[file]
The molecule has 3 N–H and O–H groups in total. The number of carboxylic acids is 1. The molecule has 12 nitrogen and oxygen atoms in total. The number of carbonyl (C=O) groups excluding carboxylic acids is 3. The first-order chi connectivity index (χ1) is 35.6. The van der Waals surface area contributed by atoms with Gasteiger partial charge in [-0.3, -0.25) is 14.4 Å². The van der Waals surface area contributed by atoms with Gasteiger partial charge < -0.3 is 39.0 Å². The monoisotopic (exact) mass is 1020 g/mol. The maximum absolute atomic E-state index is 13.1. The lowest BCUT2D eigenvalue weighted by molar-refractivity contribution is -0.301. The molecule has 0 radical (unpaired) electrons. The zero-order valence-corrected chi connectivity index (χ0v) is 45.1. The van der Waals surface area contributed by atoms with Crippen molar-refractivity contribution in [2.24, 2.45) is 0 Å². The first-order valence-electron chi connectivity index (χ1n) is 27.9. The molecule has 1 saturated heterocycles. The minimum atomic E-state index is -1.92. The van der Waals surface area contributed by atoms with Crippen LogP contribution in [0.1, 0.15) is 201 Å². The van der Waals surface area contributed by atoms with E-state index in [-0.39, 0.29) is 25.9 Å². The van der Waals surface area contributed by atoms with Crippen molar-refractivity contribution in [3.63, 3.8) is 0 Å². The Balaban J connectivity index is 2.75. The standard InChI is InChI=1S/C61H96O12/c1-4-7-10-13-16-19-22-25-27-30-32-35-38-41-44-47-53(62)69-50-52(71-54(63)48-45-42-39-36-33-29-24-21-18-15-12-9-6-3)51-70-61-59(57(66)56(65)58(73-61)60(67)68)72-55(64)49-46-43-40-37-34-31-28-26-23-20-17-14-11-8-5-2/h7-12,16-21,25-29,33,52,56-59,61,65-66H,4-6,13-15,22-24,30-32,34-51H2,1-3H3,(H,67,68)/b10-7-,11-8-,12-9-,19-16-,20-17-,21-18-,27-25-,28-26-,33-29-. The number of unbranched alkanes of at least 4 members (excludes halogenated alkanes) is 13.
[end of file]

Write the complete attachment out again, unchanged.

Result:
The molecule has 3 N–H and O–H groups in total. The number of carboxylic acids is 1. The molecule has 12 nitrogen and oxygen atoms in total. The number of carbonyl (C=O) groups excluding carboxylic acids is 3. The first-order chi connectivity index (χ1) is 35.6. The van der Waals surface area contributed by atoms with Gasteiger partial charge in [-0.3, -0.25) is 14.4 Å². The van der Waals surface area contributed by atoms with Gasteiger partial charge < -0.3 is 39.0 Å². The monoisotopic (exact) mass is 1020 g/mol. The maximum absolute atomic E-state index is 13.1. The lowest BCUT2D eigenvalue weighted by molar-refractivity contribution is -0.301. The molecule has 0 radical (unpaired) electrons. The zero-order valence-corrected chi connectivity index (χ0v) is 45.1. The van der Waals surface area contributed by atoms with Crippen molar-refractivity contribution in [2.24, 2.45) is 0 Å². The first-order valence-electron chi connectivity index (χ1n) is 27.9. The molecule has 1 saturated heterocycles. The minimum atomic E-state index is -1.92. The van der Waals surface area contributed by atoms with Crippen LogP contribution in [0.1, 0.15) is 201 Å². The van der Waals surface area contributed by atoms with E-state index in [-0.39, 0.29) is 25.9 Å². The van der Waals surface area contributed by atoms with Crippen molar-refractivity contribution in [3.63, 3.8) is 0 Å². The Balaban J connectivity index is 2.75. The standard InChI is InChI=1S/C61H96O12/c1-4-7-10-13-16-19-22-25-27-30-32-35-38-41-44-47-53(62)69-50-52(71-54(63)48-45-42-39-36-33-29-24-21-18-15-12-9-6-3)51-70-61-59(57(66)56(65)58(73-61)60(67)68)72-55(64)49-46-43-40-37-34-31-28-26-23-20-17-14-11-8-5-2/h7-12,16-21,25-29,33,52,56-59,61,65-66H,4-6,13-15,22-24,30-32,34-51H2,1-3H3,(H,67,68)/b10-7-,11-8-,12-9-,19-16-,20-17-,21-18-,27-25-,28-26-,33-29-. The number of unbranched alkanes of at least 4 members (excludes halogenated alkanes) is 13.